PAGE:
The films strengths are abundant; from its incredible yet simplistically stark cinematography to its iconic film score by John Williams, Jaws is delivered with near Hitchcock levels of prowess. With its fin above the water-line as instantly recognizable as Dracula or Frankenstein’s Monster, Jaws’ Great White Shark to this day remains one of cinema’s most intimidating antagonists.
Fathful to the heart of Peter Benchley’s novel, a young Stephen Spielberg chose substance over style in crafting his masterpiece Thriller, further cementing his rise to Cinema behemoth.
Superman (1978) – Directed by Richard Donner
Sadly the only comic-book adaptation to appear on this side of the list, Richard Donner’s Superman is a testament to the resilience of the human spirit. Inspired by Jerry Seigel and Joe Shuster’s legendary deity, the success of Superman has had a sizeable hand in the prevalence of the Superhero genre as we know it today.
Almost propagandist in its inception, Superman was unleashed on an audience that had recently had its faith severely tested. After the numerous conflicts and political debacles that had previously occurred in a post-Vietnam America, Superman reminded a world-weary public that the ideas of freedom and justice were still relevant and as much alive at the core of humanity as they had always been.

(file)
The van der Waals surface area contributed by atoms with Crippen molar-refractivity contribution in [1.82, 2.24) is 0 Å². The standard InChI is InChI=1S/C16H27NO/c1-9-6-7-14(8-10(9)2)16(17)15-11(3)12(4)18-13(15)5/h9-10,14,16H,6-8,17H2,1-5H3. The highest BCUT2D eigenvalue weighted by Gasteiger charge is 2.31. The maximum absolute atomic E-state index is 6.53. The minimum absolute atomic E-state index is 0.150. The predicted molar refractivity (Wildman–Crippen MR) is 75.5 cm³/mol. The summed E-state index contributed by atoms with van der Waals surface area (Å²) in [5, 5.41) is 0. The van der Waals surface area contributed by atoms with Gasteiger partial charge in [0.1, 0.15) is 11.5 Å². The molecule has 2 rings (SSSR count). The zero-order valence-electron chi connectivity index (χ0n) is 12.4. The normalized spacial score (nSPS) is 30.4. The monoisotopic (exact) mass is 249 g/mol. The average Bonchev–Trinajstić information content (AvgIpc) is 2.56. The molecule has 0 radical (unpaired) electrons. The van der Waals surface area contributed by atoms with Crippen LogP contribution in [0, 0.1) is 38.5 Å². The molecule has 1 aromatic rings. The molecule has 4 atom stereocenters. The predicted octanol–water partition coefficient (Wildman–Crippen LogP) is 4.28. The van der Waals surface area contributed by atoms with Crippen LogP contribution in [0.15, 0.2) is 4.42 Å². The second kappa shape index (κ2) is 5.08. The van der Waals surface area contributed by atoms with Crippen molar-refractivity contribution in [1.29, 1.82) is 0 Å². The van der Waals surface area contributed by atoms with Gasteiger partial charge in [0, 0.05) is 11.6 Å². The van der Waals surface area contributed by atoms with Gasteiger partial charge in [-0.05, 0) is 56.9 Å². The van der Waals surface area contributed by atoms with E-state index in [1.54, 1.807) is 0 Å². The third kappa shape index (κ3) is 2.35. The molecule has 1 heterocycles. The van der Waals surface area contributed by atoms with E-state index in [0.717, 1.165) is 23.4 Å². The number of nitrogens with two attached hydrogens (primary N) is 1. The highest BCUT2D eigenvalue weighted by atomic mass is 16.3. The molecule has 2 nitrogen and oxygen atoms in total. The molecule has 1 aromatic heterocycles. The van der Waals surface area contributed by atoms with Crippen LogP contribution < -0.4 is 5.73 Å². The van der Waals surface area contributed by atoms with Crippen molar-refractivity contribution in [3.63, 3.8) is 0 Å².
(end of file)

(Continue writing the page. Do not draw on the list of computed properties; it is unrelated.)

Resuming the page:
Faithful to the core of the character, Superman is an ambitious and crucial piece of cinema that has since elevated the Man of Steel to his rightful place as a contemporary icon.
The Shining (1980) – Directed by Stanley Kubrick
Jack Nicholson surpasses himself as Jack Torrance in one of his most iconic roles; The Shining is a masterpiece of contemporary horror that is in equal measure chilling and disturbing and on multiple levels.